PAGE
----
1. Preheat the oven to 400 degrees. Toss the turnips, carrots, and parsnips with the olive oil and arrange in a large roasting pan large enough to accommodate the sweet potatoes later on. Pour in the cider. Season with a pinch of salt and pepper. Roast, undisturbed, for 30 minutes. 2. Add the sweet potatoes to the pan and toss lightly to combine. Continue roasting until the vegetables are tender and glazed with the cider, another 30-40 minutes. 3. When the vegetables are nearing done, place the dish of confited turkey legs in the oven to liquefy the fat. Remove the legs, then remove their skin and twist out the bones. Gently shred. 4. Whisk the apple cider vinegar and the Dijon mustard well in a large bowl, along with a pinch of salt. In a slow stream, add the olive oil slowly, whisking vigorously, to create an emulsion. Taste for salt and acidity and adjust as needed. Add the greens to the bowl and toss lightly to dress. 5. Arrange the greens on plates and top with the roasted vegetables and shredded confit meat. Sprinkle blue cheese over the top. Garnish with parsley.
Apple and Fennel Stuffing
10 cups white bread, cut into 1-inch cubes 1/2 stick butter 1 bulb fennel, finely chopped 1 medium onion, finely chopped 5 sweet-tart apples like Granny Smith or Pink Lady, peeled, cored, and chopped 2 tbsp sage leaves, minced 1 tbsp parsely leaves, minced 3 eggs, lightly beaten. 2 cups turkey stock (or chicken stock) salt and pepper
1. Preheat the oven to 300 degrees. Toss the cubed bread in a baking sheet and place in the oven. Stir occasionally and cook for about 25 to 30 minutes, the edges have dried out. Remove bread and turn the oven up to 400 degrees. 2. Meanwhile, melt the butter in a large skillet set over medium heat. Add the fennel, onion, and apples. Cook for about 8 minutes, or until the onion is translucent, and the fennel and apple are tender. Transfer to a large bowl. 3. Toss the onion mixture with the bread crumbs, sage, parsley, and a pinch of both salt and pepper. Add the beaten eggs and stock and mix well. 4. Pour mixture into a 13x9 baking pan. Cover the pan with foil and set in the preheated 400 degree oven and cook for 30 minutes. Remove foil and cook for about another 30 minutes, or until the top is browned and beautiful.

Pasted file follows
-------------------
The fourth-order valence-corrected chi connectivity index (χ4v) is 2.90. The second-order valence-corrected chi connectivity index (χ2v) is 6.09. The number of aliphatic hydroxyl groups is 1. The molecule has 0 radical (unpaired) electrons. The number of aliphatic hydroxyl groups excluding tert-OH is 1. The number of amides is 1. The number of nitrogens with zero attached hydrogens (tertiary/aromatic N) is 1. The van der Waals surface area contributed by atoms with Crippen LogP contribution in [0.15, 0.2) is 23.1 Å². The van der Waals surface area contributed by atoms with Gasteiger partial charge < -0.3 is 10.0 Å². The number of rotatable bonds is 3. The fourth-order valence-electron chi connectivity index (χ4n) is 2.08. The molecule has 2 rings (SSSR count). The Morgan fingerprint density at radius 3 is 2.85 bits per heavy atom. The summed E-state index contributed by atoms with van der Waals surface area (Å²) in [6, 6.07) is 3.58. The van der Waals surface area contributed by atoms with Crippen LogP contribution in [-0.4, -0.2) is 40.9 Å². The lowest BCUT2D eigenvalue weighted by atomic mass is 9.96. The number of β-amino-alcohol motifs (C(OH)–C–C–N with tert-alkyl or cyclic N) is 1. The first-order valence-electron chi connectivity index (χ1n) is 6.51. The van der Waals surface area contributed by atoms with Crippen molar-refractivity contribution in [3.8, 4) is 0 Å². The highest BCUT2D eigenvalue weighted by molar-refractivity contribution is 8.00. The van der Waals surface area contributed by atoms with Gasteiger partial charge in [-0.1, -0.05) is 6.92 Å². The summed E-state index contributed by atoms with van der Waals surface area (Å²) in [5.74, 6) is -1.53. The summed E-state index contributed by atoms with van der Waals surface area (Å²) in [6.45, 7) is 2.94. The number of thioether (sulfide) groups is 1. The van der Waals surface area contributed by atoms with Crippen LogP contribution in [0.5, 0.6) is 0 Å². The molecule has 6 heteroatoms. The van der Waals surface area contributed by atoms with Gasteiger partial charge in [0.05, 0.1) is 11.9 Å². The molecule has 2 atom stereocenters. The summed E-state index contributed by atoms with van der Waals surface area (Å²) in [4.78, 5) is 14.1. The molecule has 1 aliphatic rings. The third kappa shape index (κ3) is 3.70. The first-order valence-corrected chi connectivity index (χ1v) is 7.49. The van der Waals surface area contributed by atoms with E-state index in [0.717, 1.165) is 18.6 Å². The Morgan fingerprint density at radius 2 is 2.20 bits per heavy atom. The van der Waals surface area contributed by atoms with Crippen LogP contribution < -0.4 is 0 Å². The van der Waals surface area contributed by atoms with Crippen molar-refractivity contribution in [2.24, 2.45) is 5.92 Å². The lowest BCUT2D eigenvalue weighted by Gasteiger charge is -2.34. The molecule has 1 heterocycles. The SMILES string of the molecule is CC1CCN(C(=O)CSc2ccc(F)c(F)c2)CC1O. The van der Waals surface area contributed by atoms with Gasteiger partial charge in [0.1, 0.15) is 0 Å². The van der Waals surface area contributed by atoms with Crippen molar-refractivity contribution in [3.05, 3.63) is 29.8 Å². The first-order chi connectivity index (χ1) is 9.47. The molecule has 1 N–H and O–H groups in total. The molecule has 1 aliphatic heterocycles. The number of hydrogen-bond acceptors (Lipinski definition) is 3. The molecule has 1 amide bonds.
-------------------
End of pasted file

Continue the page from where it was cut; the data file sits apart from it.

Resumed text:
raw back, neck, and wings from 1 turkey 1 onion, roughly chopped 2 carrots, roughly chopped 2 stalks celery, roughly chopped 4 garlic cloves, peeled 1 bay leaf
1. Preheat the oven to 400 degrees. Using a cleaver, chop the back, neck, and wings into 2-inch segments. Place in a roasting pan and set in the oven to cook for about 45 minutes or until they are well browned. Remove the turkey pieces and place them in a large pot. 2. Set the roasting pan over a burner set to medium heat. Pour 2 cups of water in and dislodge any browned bits with a wooden spoon. Pour everything into a large stock pot. 3. Add the onion, carrot, celery, garlic, bay leaf to the pot and pour enough cold water on top to cover everything by an inch. 4. Bring the pot to a simmer over medium heat. Skim off any foam that floats to the surface. When simmering, reduce heat to medium low and cook for 4 hours. Skim the surface occasionally for any more foam that floats up. 5. When done, strain the stock into a large bowl. Discard the bones and vegetables. Chill stock in the fridge until needed.
Photograph by Joe C. Moreno
Natalie Slater,bakeanddestroy.net Two things are banned from my house on Thanksgiving: turkey and Tofurkey. One defies my ethics as a vegetarian; the other offends my palate. If I had my way, I’d celebrate this holiday that means absolutely nothing to me with deep dish from Lou Malnati’s, but my husband loves Thanksgiving flavors, and he does what I say the rest of the year, so thyme, sage and pumpkin it is.
But though we’re vegetarians, we’re still Midwesterners, and that means we want a Thanksgiving dinner so hearty and rich we spend the rest of the evening in sweatpants. So we’re starting out with an herby seitan roast that’s juicy enough to hold its own against any dead bird. A citrusy, tart cranberry-and- lentil salad replaces can-shaped cranberry sauce. And an onion- and sage-infused “stuffin’ muffin” replaces the traditional stuffing and dinner roll. Finish it off with a dark chocolate–laced pumpkin-ice-cream pie and I swear, even Grandma will be singing your vegetarian weirdo praises.
Frozen Pumpkin Pie This recipe calls for an ice-cream maker of some sort, but if you don’t have one, you can just mix one quart of vanilla ice cream with a half cup of pumpkin-pie mix and call it a day.
1 9" pie crust (store bought or homemade) ½ cup chopped dark chocolate 1½ cups plus 2 tbsp heavy whipping cream 1 15-oz can pumpkin puree ½ cup granulated white sugar ¼ cup light brown sugar ½ tsp salt 1 tsp ground cinnamon ¼ tsp ground ginger ¼ tsp ground nutmeg ¼ tsp ground clove